From Monthly Film Bulletin, September 1976, , Vol. 43, No. 512. I believe that this is the first time I wrote about Moullet. — J.R.

Steack Trop Cuit, Un (Overdone Steak)

France, 1960
Director: Luc Moullet

Cert-U. dist–Connoisseur. p.c–Les Productions Luc Moullet/Les Productions Georges de Beauregard. p–Georges de Beauregard. 2nd Unit d–Pierre Guinle. sc–Luc Moullet. ph–André Mrugalski. 2nd Unit ph–Raymond Cauchetier. ed–Agnès Guillemot. 2nd Unit ed–Maryse Siclier. a.d–Luc Moullet. m–Frédéric G. Ploumepeux. English titles— Mai Harris. sd–Marielle Lesseps. cooking adviser–Alberta Laguioner. /.p–Françoise Vatel (Nicole), Albert Juross (Georges), Jacqueline Fynnaert (Françoise), Raymond N. Quinneseul (Samuel). 1,739 ft. 19 mins. Subtitles.

Returning home from school, Georges protests angrily to his older sister Nicole that she hasn’t yet prepared dinner. With both their parents away, she is in control of his pocket money, and threatens not to give him any for Sunday after he behaves boorishly. Claiming that the steak she has cooked is inedible, he goes next door and borrows sausages from their neighbour Françoise, which he gets Nicole to prepare. Afterwards, he plays footsy with Nicole at the table and talks to her while she puts on make-up and changes clothes, preparing to go out on a date. After she leaves, he goes into the kitchen to wash up and begins to smash the dishes.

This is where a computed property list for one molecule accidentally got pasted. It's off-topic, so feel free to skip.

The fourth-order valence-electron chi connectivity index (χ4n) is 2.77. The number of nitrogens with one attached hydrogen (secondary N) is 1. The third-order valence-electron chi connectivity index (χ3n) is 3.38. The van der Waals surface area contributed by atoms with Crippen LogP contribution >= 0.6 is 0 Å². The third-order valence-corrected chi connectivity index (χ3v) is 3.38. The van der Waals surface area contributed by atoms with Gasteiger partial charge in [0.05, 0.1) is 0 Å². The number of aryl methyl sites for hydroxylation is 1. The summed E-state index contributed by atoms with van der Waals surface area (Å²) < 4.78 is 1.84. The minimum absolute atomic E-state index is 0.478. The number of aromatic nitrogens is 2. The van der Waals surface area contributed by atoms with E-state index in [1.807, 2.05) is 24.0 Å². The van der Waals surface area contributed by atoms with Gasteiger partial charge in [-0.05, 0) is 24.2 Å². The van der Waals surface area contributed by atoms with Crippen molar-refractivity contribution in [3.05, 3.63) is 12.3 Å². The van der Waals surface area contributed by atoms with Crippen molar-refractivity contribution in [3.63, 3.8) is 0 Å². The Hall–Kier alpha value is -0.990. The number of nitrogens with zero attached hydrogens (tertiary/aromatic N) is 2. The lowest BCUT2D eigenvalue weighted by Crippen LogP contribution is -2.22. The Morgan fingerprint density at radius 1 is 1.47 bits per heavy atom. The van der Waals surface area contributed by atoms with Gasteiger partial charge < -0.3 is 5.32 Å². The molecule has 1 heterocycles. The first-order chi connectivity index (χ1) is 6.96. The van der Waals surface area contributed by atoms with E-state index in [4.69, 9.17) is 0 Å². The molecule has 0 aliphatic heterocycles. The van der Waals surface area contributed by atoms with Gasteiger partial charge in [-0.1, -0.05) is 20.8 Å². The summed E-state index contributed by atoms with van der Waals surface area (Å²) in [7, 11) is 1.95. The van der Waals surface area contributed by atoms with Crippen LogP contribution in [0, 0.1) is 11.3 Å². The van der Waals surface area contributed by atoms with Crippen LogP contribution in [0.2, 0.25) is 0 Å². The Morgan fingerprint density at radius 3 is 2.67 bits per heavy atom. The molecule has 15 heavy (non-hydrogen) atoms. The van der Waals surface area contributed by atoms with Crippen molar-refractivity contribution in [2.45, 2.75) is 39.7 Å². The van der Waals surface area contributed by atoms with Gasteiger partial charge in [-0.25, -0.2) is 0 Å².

A genuine curiosity piece and relic from the early days of the New Wave, Un Steack Trop Cuit is the first film to have been made by Luc Moullet — one of the more fascinating critics on Cahiers du Cinéma during that period and currently a producer, although he has made at least five other films (three of which are features, and none of which is available in England) in the interim. Evocative at times of both Godard’s 1958 short Charlotte et Son Jules and some of Chabrol’s early studies of bêtise, its plot mainly consists of its young hero’s contemptuous treatment of his sister (“I act this way so you won’t be bored. You should be grateful”) and his obnoxious table manners — eating with his fingers, sucking juice off his plate and noisily spitting out pieces of food. (When she asks him for the time, he replies, “At the sound of the third belch, it’ll be exactly 7:49”, and promptly illustrates; later, he picks a strand of spaghetti off the floor and places it on her plate with the line, “Tu es vraiment dégueulasse”, echoing Belmondo’s last words in A Bout de Souffle.) Among the various New Wave tropes are a same-field jump cut, a sudden cutaway shot to brother and sister glimpsed in an oval mirror. and the obligatory Cahiers reference (when Georges repairs to the toilet and asks Nicole to pass him paper under the door, she winds up shredding a recent copy). While all the above might be regarded as rather pointless doodling — all the more gratuitous in a short which oddly boasts a second-unit director, cameraman and editor in its credits — a subtext of complicity and affection between the siblings gives the film a rather poignant aftertaste. Georges, we discover at one stage, is a student who makes high grades while Nicole is seriously worried about passing her exams, and Moullet’s remarks about his work as a whole in Cahiers No. 216 (“Mes films, eux, sont très orientés sur le problème de l’intelligence-bêtise”) suggests a rather special terrain where the qualities of intelligence and stupidity are deliberately made indistinguishable — an interest certainly evident in Moullet’s third feature (with Jean-Pierre Léaud, about Billy the Kid — aptly described by the director as a mixture of Duel in the Sun and Les Dames du Bois de Boulogne), and apparently present in such earlier deconstructive dada as Brigitte et Brigitte and Les Contrebandières. It helps to explain, in any case, why Moullet has been described as the Alfred Jarry of the New Wave, praised at length by Godard, and singled out by Straub as “the most important film-maker of the French post-Godard generation”.


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